If we look at the areas of the world where terrorism first festered and grew, it was in countries plagued by abject poverty that were ignored by developed countries because they did not serve Western economic or strategic military interests.

The most effective weapons against terrorism are not military. Rather they are political, economic, and cultural. The way to advance our world and minimize the forces of fanaticism is through integration, fair trade, ethical globalization, interfaith understanding, and the enormous benefits of educational and cultural exchange.

George Wolfe is Professor Emeritus and former director of the Ball State University Center for Peace and Conflict Studies. He also chairs the Muncie Interfaith Fellowship, is a trained mediator, and the author of The Spiritual Power of Nonviolence: Interfaith Understanding for a Future Without War.

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Readership List

As of October, 2016, the Readership list has been deactivated.

The idea was to enlist a few organizations and that would set the stage for a take-off of the project. Pretty uniformly, tho, existing organizations are stretched to their limit and cannot spend real time on a project that is neither a sure thing nor safely under the control of the organization. It is amazing that we did get a dozen or so small groups to give it a go. Truth is, though, that participation was nominal.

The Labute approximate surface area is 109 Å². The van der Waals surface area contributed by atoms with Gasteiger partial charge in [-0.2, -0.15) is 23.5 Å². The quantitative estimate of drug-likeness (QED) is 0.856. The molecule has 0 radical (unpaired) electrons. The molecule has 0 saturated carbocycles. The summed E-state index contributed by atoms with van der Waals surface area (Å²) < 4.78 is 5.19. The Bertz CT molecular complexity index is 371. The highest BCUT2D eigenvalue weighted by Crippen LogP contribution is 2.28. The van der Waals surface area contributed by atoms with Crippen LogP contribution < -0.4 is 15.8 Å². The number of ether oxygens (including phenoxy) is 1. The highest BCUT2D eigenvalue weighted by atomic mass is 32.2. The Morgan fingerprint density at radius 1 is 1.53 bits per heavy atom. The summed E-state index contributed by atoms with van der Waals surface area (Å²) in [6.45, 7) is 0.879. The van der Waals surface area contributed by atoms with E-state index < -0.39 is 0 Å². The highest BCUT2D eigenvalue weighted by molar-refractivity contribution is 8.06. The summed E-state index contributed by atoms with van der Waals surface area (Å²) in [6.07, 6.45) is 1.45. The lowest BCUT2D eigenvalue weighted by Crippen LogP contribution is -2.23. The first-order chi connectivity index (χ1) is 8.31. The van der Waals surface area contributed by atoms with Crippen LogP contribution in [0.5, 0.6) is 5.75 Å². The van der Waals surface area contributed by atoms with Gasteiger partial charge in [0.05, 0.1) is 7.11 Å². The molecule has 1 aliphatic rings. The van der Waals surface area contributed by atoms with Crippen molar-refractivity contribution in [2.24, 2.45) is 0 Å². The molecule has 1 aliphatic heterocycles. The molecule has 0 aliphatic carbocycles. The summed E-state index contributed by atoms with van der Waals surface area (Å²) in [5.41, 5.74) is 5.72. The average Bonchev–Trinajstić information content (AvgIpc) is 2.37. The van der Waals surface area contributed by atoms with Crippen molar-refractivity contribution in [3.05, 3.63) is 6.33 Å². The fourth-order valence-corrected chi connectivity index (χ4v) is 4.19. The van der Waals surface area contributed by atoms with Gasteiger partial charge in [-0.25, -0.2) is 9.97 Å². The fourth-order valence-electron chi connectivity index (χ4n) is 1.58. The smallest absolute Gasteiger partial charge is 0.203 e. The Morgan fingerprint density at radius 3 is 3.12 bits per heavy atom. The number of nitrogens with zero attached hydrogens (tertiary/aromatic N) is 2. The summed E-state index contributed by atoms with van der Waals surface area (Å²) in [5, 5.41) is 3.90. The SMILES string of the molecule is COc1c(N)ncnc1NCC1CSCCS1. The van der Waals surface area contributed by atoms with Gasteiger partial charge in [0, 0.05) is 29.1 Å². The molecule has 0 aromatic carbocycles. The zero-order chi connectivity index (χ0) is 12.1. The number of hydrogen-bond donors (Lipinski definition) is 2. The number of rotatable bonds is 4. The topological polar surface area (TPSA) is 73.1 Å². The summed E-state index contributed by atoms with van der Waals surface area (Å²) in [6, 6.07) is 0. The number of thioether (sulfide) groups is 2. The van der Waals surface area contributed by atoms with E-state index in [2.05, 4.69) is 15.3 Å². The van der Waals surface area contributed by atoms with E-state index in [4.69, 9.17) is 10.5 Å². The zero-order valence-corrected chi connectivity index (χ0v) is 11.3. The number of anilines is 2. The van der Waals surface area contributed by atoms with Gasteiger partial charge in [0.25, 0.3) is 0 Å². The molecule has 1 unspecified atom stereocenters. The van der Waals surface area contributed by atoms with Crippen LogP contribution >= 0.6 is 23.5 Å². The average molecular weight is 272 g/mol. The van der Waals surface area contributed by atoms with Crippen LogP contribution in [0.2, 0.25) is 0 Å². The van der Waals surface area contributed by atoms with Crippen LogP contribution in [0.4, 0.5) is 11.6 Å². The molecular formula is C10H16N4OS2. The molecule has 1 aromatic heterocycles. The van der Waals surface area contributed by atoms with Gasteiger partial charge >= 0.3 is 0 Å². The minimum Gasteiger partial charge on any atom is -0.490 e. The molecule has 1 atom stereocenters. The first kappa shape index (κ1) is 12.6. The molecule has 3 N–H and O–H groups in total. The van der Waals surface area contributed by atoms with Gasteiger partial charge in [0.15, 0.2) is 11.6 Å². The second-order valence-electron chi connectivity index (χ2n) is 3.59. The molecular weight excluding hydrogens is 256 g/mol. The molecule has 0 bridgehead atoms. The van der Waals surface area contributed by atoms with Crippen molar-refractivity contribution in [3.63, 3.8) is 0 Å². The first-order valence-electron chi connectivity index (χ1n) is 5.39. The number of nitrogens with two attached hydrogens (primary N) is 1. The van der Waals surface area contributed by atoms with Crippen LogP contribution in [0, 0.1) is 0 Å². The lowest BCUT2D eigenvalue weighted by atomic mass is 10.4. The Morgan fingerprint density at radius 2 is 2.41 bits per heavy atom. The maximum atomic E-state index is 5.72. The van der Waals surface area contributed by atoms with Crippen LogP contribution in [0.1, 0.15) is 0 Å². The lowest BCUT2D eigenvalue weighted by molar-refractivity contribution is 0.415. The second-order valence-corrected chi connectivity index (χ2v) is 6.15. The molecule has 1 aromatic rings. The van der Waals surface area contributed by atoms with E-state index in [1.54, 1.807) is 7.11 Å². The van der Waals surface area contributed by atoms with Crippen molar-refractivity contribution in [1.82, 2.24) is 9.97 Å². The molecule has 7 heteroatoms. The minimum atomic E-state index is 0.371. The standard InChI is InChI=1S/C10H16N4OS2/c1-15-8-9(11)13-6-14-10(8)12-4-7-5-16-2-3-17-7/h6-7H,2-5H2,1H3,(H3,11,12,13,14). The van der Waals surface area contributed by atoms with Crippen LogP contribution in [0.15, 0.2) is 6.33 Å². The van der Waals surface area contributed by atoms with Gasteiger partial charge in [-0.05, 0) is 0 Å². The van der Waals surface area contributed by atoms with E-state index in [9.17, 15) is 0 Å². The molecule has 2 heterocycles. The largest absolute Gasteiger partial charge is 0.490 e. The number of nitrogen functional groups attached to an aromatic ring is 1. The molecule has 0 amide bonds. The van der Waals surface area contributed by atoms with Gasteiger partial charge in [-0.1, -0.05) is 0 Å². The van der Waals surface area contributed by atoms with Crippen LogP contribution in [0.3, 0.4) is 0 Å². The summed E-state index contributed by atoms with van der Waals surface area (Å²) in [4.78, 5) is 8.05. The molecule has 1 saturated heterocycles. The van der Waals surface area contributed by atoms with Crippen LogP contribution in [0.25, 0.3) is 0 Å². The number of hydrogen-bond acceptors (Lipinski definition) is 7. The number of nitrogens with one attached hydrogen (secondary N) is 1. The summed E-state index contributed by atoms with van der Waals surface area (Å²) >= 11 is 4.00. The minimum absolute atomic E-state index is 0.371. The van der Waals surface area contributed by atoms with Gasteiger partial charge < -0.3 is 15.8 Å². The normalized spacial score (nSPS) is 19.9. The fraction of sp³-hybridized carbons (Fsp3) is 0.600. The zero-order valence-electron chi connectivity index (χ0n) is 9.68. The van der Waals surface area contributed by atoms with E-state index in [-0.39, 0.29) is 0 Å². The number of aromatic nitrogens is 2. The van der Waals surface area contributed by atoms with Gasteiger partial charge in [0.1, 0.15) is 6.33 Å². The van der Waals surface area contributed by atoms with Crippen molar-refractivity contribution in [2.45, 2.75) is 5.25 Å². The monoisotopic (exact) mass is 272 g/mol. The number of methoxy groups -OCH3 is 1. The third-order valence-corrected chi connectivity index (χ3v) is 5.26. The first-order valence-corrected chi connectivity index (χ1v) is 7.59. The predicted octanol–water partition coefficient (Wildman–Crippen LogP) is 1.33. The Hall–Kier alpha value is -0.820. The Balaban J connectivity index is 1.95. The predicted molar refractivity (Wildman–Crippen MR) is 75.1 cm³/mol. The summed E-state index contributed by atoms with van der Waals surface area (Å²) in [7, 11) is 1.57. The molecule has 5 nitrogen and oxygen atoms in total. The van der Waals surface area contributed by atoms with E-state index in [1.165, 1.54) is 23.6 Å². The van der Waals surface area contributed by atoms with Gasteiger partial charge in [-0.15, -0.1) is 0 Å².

The software continues to improve. We now can handle communities as well as geographic levels and breakout by gender and age.  Within the next two or three months participants will be able to build bottom up networks of communities. Now, instead of this or that organization, I will be looking on a global scale for people who consider themselves part of the global interfaith network, or the global peace network and so forth, very much including the global women’s movement and the global indigenous people’s movement. But they will be participating in these communities as individuals first and only secondarily as members of local organizations.

Now, instead of local-to-global, we are going to try a global-to-local approach. In the best case we will get something going that will be useful to and taken up by the U.N.

Listed organizations agreed to read a recent Voices of Humanity – Order Out of Chaos winner at local meetings. See the recent winning messages here: March 8, 2016. We are seeking to list at least 20 local groups for each of twelve targeted global categories by the end of summer, 2016.

The targeted categories are: Climate Change * Gender Equality * Disadvantaged Minorities * Human Rights * Indigenous people * Interfaith Cooperation * Nuclear Disarmament * Peace * Refugees * UN Goals * Veterans * Youth.

Make history with Voices of Humanity! It is easy to add *your* voice at voh.intermix.org. Just sign up and add a message in the forum there. If you are a member of a local group, ask the group to let you read one of the Voices of Humanity messages at a meeting. After you have read the message, then ask if we can list your group on this page. The author of the overall top rated Voices of Humanity – Order Out of Chaos message each month may designate any group listed in this Readership List to receive USD 200 as a donation.

List as of October, 2016 – thanks to all who joined!

Collective Communication, Inc. – #gender_equality, #peace
Hope in Life Foundation – #gender_equality, #interfaith
Muncie Interfaith Fellowship – #interfaith
UNA San Francisco Women’s Committee – #gender_equality
UNA-USA Midpeninsula Chapter – #UNA, #UNgoals, #gender_equality
UNA-USA Sacramento Chapter – #UNA, #UNgoals
UNA-USA Silicon Valley Chapter – #UNA, #UNgoals
Unitarian Universalist UN Office San Francisco – #UNgoals
Unity and Diversity World Council – #peace, #interfaith, #UN goals